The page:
Bright and energetic comedian Eddie Griffin, at one time named "the king of hip-hop stand-ups," has won over large audiences with his straight-talking comedy routines, but has reached even more people as an actor, excelling especially in comedic roles, but proving more than capable of dramatic fare as well.
As star of "Malcolm & Eddie," one of UPN's most successful and long-running sitcoms, Griffin was able to try his hand at other facets of the entertainment industry. He served as writer, producer and director of select episodes, as well as co-writing the theme song with co-star and former "Cosby" kid Malcolm-Jamal Warner. The series also occasionally showcased Griffin's choreography, harkening back to his pre-comedy dance career.
At the age of 15, the Kansas City native opened a dance studio. Following a brief teenage marriage and stints in both the US Navy and jail, Eddie Griffin found himself back choreographing before accepting a bet to take the stage at a comedy club – an effort that won him $50 and before long, stardom. The aspiring comedian headed for Los Angeles, where he went on to secure a show at the legendary Comedy Store, and impressed patrons with his perceptions and impersonations. His take on Andrew Dice Clay became particularly well-known and landed Griffin the opening slot on the Diceman's national tour and a part in his concert film "Dice Rules" (1991).
Eddie Griffin also toured with
Robert Townsend and
The Dells, in a 1991 music and comedy revue to promote Townsend's film "The
Five Heartbeats." He would work again with Townsend with a guest spot on his short-lived Fox TV series "Townsend Television" and as
co-star of his urban superhero comedy "The Meteor Man" (both 1993). Griffin landed more TV work, appearing on the network's "Roc" as a intimidating hustler in 1993. The following year, he headlined his own CableACE award nominated special, "HBO Comedy Half-Hour: Eddie Griffin." Also in 1994, he proved his acting skills with a memorable performance as Rat in the gripping inner-city set drama "Jason's Lyric," starring Allen Payne. Griffin reteamed with Payne in 1995's "The Walking Dead," both playing African-American soldiers in this Vietnam War drama.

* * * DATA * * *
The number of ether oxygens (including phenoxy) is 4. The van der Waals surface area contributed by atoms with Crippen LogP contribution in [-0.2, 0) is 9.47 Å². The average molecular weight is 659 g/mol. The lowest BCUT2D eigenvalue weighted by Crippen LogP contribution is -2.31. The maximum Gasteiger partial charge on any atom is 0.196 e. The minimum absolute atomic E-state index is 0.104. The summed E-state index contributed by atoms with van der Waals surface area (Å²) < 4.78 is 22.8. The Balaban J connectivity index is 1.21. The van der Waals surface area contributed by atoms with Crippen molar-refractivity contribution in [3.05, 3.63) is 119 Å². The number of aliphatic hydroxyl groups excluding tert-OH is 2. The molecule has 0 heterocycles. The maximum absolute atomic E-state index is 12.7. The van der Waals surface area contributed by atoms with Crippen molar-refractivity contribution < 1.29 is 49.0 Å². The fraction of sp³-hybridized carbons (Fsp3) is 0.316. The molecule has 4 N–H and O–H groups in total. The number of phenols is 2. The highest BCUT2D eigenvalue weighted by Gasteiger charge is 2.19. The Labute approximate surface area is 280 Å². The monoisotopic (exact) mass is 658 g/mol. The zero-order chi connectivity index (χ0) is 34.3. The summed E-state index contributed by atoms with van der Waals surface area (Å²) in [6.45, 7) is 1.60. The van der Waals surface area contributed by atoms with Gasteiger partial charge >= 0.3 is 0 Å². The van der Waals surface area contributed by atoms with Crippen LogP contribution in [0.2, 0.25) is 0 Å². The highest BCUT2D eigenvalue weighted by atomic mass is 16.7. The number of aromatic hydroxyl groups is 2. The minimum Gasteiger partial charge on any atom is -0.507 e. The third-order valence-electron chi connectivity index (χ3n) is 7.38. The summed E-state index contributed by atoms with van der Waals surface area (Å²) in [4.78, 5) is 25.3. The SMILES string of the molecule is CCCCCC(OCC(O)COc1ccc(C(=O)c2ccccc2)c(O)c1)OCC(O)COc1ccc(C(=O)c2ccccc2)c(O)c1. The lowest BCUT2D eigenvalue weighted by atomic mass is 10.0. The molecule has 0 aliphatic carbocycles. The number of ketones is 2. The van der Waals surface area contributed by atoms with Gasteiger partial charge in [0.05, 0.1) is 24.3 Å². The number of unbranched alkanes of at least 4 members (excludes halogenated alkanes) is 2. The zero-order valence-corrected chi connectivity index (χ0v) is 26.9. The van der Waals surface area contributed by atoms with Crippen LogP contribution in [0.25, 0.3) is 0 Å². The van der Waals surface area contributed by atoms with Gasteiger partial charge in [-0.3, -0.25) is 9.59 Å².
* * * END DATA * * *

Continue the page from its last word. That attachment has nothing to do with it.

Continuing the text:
In 1996, Eddie Griffin landed the sitcom role that would make his uniquely expressive face a familiar one in many more American homes. On "Malcolm & Eddie" (UPN, 1996-2000), Griffin portrayed Eddie Sherman, a freewheeling twenty-something tow-truck driver who forges a friendship and later goes into business with polar opposite Malcolm McGee, an aspiring sports commentator. With trademark hats and irrepressible energy, Griffin's characterization of Eddie was a
cartoonish take on his own comedy persona minus the profanity and urban edginess, leaving an enjoyably fast-paced, bright and engaging screen presence.
In 1997, Eddie Griffin returned to HBO with the highly-rated, hour-long comedy special "Eddie Griffin: Voodoo Child." The following year he took on a part in the summer action blockbuster "Armageddon,"
starring Bruce Willis, with whom he had worked seven years earlier in the action vehicle "The
Last Boy Scout." Griffin proved his acting skills once again with a part in "Foolish,"
playing the title character.
Having proved himself on the stand-up circuit and as an actor with varied film roles and a successful television series, Eddie Griffin lensed a spate of films in 1999, including "Picking
Up the Pieces," with Woody Allen and Sharon Stone, "Deuce Bigalow," starring Rob Schneider, and "The Second Coming of Sammy," starring as a homeless man with the gift of prophecy. These roles added to Griffin's stand-up career (with two albums already under his belt) and his thriving sitcom work. Skills and experience, both as an actor and in various behind-the-scenes capacities, would promise the young performer a prosperous future.
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Born: ..in Missouri
..in Kansas City
Jun 15, 1968
Based: ..in California
..in Los Angeles
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